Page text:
Assessing the Presence of Extractive Industries in Marine Protected Areas and Ecologically Significant Areas in the South West Indian Ocean Region.

Paolo Tibaldeschi 15 March 2018

The recent offshore discoveries of oil and gas deposits in the East-African countries bordering the Indian Ocean – namely Mozambique, Tanzania and Kenya – have significantly changed the general view of the sea and dramatically increased extractive activities in an area that hosts some of the most important biodiversity hotspots in the world and are home to several vulnerable and endangered species.

The extractive industry, and particularly oil and gas, can have serious consequences for both wildlife and communities in the South West Indian Ocean region (SWIO) who rely on coastal habitats, particularly those who depend on fisheries for a living. The impacts of a major spill event could be immense, particularly for some of the poorest communities in the world. Species living in these areas are also negatively affected by both the exploration and development phase of the extractives activities. In this regard, a detailed risk and impact study was carried out as part of preparations for the World Bank’s project “Western Indian Ocean Islands Oil Spill Contingency Planning” showing clearly that in all countries there are real risks of small operational spills occurring on a regular basis, and that there have been many such incidents in recent years.

Considering the increased interest in oil and gas in the region, WWF has developed this report to examine whether there is any overlap between oil and gas concessions and areas of conservation interest.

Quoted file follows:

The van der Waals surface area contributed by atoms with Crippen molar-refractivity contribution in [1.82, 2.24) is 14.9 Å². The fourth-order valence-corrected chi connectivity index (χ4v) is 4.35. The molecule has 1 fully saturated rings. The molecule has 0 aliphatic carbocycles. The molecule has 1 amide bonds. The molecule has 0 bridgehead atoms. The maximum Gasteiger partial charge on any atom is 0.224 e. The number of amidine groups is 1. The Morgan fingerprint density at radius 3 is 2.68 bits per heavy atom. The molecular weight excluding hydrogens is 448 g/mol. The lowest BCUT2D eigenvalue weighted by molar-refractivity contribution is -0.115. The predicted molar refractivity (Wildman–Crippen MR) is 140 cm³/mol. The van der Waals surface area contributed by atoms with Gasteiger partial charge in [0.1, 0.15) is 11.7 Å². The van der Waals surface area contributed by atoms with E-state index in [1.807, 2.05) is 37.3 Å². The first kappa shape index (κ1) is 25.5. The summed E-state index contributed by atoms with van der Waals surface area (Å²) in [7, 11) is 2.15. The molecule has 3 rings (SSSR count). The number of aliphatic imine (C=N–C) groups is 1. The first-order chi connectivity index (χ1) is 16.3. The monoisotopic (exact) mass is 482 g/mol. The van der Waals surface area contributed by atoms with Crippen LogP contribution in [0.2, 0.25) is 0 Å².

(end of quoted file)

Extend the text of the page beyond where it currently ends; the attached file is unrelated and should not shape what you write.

There is indeed a major overlap of oil and gas concessions and Ecologically or Biologically Significant Areas (EBSA) (28.1%) and Marine Protected Areas (MPA) (8%) in the SWIO-region, particularly in the Northern Mozambique channel, although the region has a very low proportion of MPAs yet.

To showcase how we can use financial data to look at the investments that are done in the region, we have used the Norwegian Government Pension Fund (Statens Pensjonsfond Utland) as a case study. Not because the fund has the biggest investments or impact in the SWIO-region, but because the data from the Fund is publicly available. Our results show investments in companies with oil and gas concessions in both EBSAs (10) and MPAs (7) in the SWIO region.

Putting aside WWF’s strong concerns about the climate change implications of new and existing oil and gas developments and the serious harm climate change is already causing in this region, at very least specific obligations should be put in place for industries operating in marine and coastal environments within the SWIO.